It was first used when people began to see a contrast between the brilliance of Europe during the time of Roman Empire, the “light” period, and the sudden deterioration during the centuries after the collapse of Rome. Throughout the time of Roman occupation in Europe, the European economy and culture were thriving. However, when the Empire collapsed in the first millennium AD, Roman influence throughout Europe began to dwindle considerably. The rapid drop in development of Roman ideology was not only limited to their economy, the various fields of science (e.
g. mathematics & medicine) that the Romans tinkered with was also affected. The Dark Ages lasted for about nine centuries (600-1500AD). For the first half of this era there was a steady decline within Europe in terms of the sciences and philosophical writings, However, I believe that the apex of this all-time low in Europe was the Black Death (also known as the Black Plague.
The Black Death was caused by a bacterium (Yersinia pestis) that was carried in fleas that travelled to Europe on the backs of rats that snuck aboard international trade ships around 1347.
The Black Death quickly spread from various port-cities in the south of Europe throughout all of Europe. Eventually the Black Death would wipe out a third of the European population before the devastation of this bacterium is almost extinguished about a century after the plague first hit the shores of Europe. The Black Death or Black Plague is, for me, one of the most defining characteristics of the Dark Ages. However, the Black Death did have some rather interesting things come out of it.
For instance, I know that the connotation of calling bad doctors “Quacks” comes from the Black Death as doctors during the Dark Ages thought that the Black Death spread through touch and covered themselves in large heavy black cloaks and a mask shaped like a duck’s head with a sponge soaked in Vinegar skewered on the end of the bill to prevent themselves from being contaminated. And the nursery rhyme Ring-a-ring-a-Rosie derived from the Black Death as people used to carry sweet smelling flowers (e.g. Roses) to mask the ever present scent of death and decay. Although the Yersinia Pestis virus has not been fully eradicated (PubMed.com, 2004) modern medicine has managed to subdue most of the fatal ability of this bacteria.
However, in contrast, Ming Dynasty China was relatively more sophisticated compared to Europe during the early fourteenth and fifteenth centuries. The Ming sciences (particularly those of mathematics and medicine) were far more advanced than their European counterparts. Unlike some European countries education was widespread for both men and women. During the Ming Dynasty China were also the first develop the woodblock printing press, as a result of this, China was able to publish large amounts of books during this period.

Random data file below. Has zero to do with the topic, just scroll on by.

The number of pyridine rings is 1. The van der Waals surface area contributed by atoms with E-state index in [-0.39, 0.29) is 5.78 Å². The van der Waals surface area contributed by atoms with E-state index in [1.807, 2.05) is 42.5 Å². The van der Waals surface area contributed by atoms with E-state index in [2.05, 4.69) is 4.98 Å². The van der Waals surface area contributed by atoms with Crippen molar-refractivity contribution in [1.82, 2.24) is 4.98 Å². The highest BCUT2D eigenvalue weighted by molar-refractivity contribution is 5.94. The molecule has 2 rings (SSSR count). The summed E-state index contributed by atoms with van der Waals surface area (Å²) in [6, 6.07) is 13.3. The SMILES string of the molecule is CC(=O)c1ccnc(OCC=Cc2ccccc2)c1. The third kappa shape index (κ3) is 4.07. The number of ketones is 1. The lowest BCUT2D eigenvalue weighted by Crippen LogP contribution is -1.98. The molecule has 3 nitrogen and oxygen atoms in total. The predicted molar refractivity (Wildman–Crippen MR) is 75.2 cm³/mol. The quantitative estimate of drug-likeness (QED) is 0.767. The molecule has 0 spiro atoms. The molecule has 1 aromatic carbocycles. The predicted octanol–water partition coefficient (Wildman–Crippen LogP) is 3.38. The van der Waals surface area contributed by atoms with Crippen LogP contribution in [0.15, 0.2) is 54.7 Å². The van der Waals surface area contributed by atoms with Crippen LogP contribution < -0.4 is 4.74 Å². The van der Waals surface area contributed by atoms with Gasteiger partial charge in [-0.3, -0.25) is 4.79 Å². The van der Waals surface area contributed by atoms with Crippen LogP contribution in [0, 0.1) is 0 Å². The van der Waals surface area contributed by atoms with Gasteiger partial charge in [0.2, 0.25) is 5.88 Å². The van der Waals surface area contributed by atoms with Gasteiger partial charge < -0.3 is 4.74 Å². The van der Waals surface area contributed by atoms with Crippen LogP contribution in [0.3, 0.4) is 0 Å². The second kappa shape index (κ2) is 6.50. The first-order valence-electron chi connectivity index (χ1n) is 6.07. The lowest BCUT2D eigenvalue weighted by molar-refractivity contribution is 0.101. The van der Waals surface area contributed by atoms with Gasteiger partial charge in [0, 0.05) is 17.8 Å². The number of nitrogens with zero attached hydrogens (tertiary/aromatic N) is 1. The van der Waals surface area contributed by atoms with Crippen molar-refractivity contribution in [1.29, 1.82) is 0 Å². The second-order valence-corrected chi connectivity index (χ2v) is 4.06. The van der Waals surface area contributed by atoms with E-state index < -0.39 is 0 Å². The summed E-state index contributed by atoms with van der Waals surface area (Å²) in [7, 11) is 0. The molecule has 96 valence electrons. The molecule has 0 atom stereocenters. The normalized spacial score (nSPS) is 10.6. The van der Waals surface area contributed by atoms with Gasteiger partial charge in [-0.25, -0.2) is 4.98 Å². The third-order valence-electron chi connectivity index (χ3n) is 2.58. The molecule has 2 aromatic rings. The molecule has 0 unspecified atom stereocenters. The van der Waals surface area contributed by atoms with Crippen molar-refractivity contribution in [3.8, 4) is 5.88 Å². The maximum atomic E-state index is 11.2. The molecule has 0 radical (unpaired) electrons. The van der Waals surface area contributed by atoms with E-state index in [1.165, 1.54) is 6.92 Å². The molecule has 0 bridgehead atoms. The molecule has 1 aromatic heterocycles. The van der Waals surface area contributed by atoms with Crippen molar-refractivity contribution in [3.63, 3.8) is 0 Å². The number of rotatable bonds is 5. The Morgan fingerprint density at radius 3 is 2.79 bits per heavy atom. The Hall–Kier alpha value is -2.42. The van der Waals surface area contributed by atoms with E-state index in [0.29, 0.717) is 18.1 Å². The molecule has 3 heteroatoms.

For the Europeans during the ‘Dark Ages’ these times were indeed dark and dreary, things were however, picking up in other parts of the world. For me personally, I believe that had the Dark Ages not occurred, Europe’s standing as a modern superpower would not, and could not have occurred as I believe that the ‘Dark Ages’ was the forerunner of the Renaissance and Industrial Revolution could not have been possible. Europe’s status as a superpower and (at one stage home to three biggest empires throughout history), the world would not have advanced as whole as it has in this day and age.
Bottaro, J. Visser P. Worden N, In Search of History Grade 10 page 27 Bottaro, J. Visser P. Worden N, In Search of History Grade 10 page 12 Bryant, G. The Dark Ages: Where They Darker Than We imagined?[posted:September 1999] http://gchbryant.tripod.com/Articles/darkages0999.htm,[accessed:28January2013] MedNet.com,DefinitionOfTheBlackDeath,[updated:April27th2011] http://www.medterms.com/script/main/art.asp?articlekey=2470,[accessed:January28th2013]
History Channel, Black Death, first aired 2009
Oxford English Dictionary (2ed.) Oxford England: Oxford University Press 1989
[ 1 ]. Oxford English Dictionary (2ed.) Oxford England: Oxford University Press 1989 [ 2 ]. Bryant, G.,TheDarkAges:WhereTheyDarkerThanWeImagined?,[posted:September1999], http://gchbryant.tripod.com/Articles/darkages0999.htm,[accessed:28January2013] [ 3 ]. Bottaro, J.,Visser P., Worden, N, In Search of History Grade 10 page 27 [ 4 ]. MedNet.com,DefinitionOfTheBlackDeath,[updated:April27th2011], http://www.medterms.com/script/main/art.asp?articlekey=2470,[accessed:January28th2013] [ 5 ]. History Channel, Black Death, first aired 2009
[ 6 ]. Bottaro, J. Visser P, Worden, N, In Search of History Grade 10 page 12